By Liv Davies
Coronavirus disease is a disease cause by a virus named COVID-19 is well known around the world. The outbreak – known as the 2019-20 Coronavirus outbreak has dominated the news for most of 2020 – but do you know how to prevent it?
The COVID-19 virus causes a disease closely related to SARS, severe acute respiratory syndrome. This disease causes similar respiratory symptoms to COVD-19, and the virus is also closely related. The COVID-19 virus is supposedly spread through respiratory droplets that are expelled during coughing or sneezing. However, the full mechanisms by which the spread occurs is unknown. After a person is infected there is usually an incubation time of around 2-14 days – this is when the patient will have no symptoms, but is infected with the virus.
At the end of January, the World Health Organisation (WHO) declared the coronavirus outbreak a Public Health Emergency of International Concern. As of March of this year, coronavirus has been found in all six WHO regions. This has caused many people to be concerned about the possibility of a pandemic. However, WHO have not officially declared this level of severity.
Symptoms of coronavirus include a cough, shortness of breath, and a high temperature. However it is known that a sore throat and runny rose are less common symptoms. If the virus develops into a serious condition patients usually develop pneumonia and kidney failure. This can lead to death in some vulnerable people. Viruses invade cells and hijack the cell’s own replicating ability in order to create more viruses, causing it to spread around the body and to other people. The COVID-19 virus accesses the host cells via an enzyme called ACE2 that is located mainly in the lungs and kidneys. Which explains the respiratory symptoms in most patients, and pneumonia and kidney failure in some. The density of ACE2 enzymes can vary between individuals, and from this it can be understood how two similarly healthy individuals can be affected differently by the same disease.
To prevent this disease from spreading, public health organisations around the world have been giving guidelines to citizens. The NHS has issued a statement suggesting that the greatest way to prevent the spread of this disease is by handwashing. The NHS recommends 20 seconds of handwashing, especially before eating or cooking, or after you sneeze or cough. They also recommend not to touch your eyes, mouth unless your hands are washed. Disposable tissues should be used once and then discarded.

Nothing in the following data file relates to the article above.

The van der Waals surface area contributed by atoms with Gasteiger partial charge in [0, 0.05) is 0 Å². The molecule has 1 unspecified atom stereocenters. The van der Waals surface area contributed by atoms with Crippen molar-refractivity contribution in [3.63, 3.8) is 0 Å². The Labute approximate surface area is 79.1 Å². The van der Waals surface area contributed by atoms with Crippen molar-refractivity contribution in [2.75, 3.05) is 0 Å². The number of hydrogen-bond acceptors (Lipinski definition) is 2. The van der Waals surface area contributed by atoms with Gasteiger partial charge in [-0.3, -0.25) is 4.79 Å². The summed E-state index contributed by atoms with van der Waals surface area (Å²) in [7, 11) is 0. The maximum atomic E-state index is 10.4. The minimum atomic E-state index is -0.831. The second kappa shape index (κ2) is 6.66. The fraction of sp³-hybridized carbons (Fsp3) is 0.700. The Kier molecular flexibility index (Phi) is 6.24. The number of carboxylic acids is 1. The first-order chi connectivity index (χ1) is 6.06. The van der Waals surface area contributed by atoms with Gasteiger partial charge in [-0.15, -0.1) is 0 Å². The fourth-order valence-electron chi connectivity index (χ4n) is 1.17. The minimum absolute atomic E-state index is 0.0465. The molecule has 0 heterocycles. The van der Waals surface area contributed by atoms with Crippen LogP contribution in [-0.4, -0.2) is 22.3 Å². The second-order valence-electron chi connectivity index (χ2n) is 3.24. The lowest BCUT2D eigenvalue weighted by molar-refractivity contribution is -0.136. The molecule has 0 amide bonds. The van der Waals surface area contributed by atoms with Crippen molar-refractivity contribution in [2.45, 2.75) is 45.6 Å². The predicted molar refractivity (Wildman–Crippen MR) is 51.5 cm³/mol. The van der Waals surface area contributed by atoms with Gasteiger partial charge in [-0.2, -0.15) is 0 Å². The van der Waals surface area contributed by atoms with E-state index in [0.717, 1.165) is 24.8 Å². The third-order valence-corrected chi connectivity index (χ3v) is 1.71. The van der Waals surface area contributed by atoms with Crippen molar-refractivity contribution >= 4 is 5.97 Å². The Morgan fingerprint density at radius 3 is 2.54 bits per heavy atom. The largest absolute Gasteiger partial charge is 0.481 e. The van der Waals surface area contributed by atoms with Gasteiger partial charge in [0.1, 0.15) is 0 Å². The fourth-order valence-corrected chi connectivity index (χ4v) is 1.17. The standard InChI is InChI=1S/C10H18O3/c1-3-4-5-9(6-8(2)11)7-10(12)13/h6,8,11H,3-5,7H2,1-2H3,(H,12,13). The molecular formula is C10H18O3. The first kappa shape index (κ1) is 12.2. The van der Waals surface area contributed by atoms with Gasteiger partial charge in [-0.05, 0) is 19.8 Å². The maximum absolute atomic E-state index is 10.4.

If you do have symptoms of coronavirus including a cough, shortness of breath, and a high temperature, you must NOT go to your GP surgery. This will be endangering the health of both the doctors and the patients at the surgery. You must call 111 which is the NHS helpline and they will provide you with the correct information on what to do next. If the NHS health workers believe you have Coronavirus, they will ask you to self-isolate. This is to contain the spread, and stop you spreading it to other members of the public. Self-isolation means you must stay at home and not attend work, or education. You must not use any form of public transport, including taxi services, and you must avoid visitors to your home as much as possible.
Using shared accommodation may be tricky when you are self isolating. However the NHS recommends staying in your room with the door close, only using the bathroom and kitchen when necessary. They also recommend that the self-isolator cleans the bathroom or kitchen thoroughly after use.
These guidelines are put in place to prevent the spread of this virus, in order to stop vulnerable people from catching COVID-19. Vulnerable people include the elderly and the immunocompromised – it is important to follow guidelines even if the symptoms you have are mild.